Maybe the country would be a happier place if we were all left fat and ignorant of what happens behind the fence line. With reality TV and the celebrity of the moment to entertain us, I wonder how long our collective national focus will remain fixed on what I think we can agree is at best an egregious violation of our collective rights as citizens of the republic. I’m sure it won’t be for as long as it should.
Look, our data is out there. We’re giving it freely to companies like Apple and Google every second of every day. It’s not that I have a problem with Uncle having a peek now and then, it’s that he’s blatantly said for so long that he’s not doing it. If the president or the Director of National Intelligence stood up and said “yep, we’re keeping an eye on phone calls and email and we’ve stopped X, Y, and Z as a result,” I’d probably be on the government’s side of this one without a second thought.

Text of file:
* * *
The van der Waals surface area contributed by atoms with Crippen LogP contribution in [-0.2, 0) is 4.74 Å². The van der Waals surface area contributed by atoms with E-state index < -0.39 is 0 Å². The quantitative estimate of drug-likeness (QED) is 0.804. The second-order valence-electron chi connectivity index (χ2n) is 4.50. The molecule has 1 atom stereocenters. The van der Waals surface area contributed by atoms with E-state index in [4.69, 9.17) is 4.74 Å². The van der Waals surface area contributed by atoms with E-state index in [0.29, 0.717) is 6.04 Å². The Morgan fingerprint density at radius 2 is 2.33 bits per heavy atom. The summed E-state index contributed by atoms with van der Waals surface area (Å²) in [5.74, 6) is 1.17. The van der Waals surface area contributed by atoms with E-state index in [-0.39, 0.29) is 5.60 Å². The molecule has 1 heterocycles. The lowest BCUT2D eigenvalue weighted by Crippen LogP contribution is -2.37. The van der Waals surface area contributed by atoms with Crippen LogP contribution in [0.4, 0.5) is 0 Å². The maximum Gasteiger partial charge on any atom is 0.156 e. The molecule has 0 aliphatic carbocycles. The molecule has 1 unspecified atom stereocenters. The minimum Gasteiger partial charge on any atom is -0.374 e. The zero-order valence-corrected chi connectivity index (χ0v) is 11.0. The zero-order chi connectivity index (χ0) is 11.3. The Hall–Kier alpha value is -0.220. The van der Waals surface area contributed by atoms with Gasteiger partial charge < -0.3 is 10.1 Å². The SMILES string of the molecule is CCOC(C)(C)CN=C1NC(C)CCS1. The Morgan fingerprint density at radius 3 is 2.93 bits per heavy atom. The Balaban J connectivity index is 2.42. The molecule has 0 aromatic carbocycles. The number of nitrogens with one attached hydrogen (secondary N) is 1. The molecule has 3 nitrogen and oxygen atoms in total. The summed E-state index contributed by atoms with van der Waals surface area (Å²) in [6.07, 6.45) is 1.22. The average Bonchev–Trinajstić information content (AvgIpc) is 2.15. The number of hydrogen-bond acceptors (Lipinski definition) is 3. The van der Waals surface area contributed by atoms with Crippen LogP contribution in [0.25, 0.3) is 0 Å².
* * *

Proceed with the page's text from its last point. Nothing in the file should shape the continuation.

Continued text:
It’s the lie that chafes. It’s always the lie. That’s why I’m conflicted. And that’s why I can’t quite bring myself to condemn Mr. Snowden.
I feel like I should write a post about some combination of the IRS, NSA, privacy, and executive overreach… but honestly it’s just all too exhausting to put into words. This great country was a constitutional republic once and could be still if more than a handful of people were interested in holding the elected representatives of the people accountable for their words and actions. I’m not holding my breath. If anyone needs me, I’ll be downstairs turning the basement into a room-sized Faraday cage so I can have the occasional untapped conversation.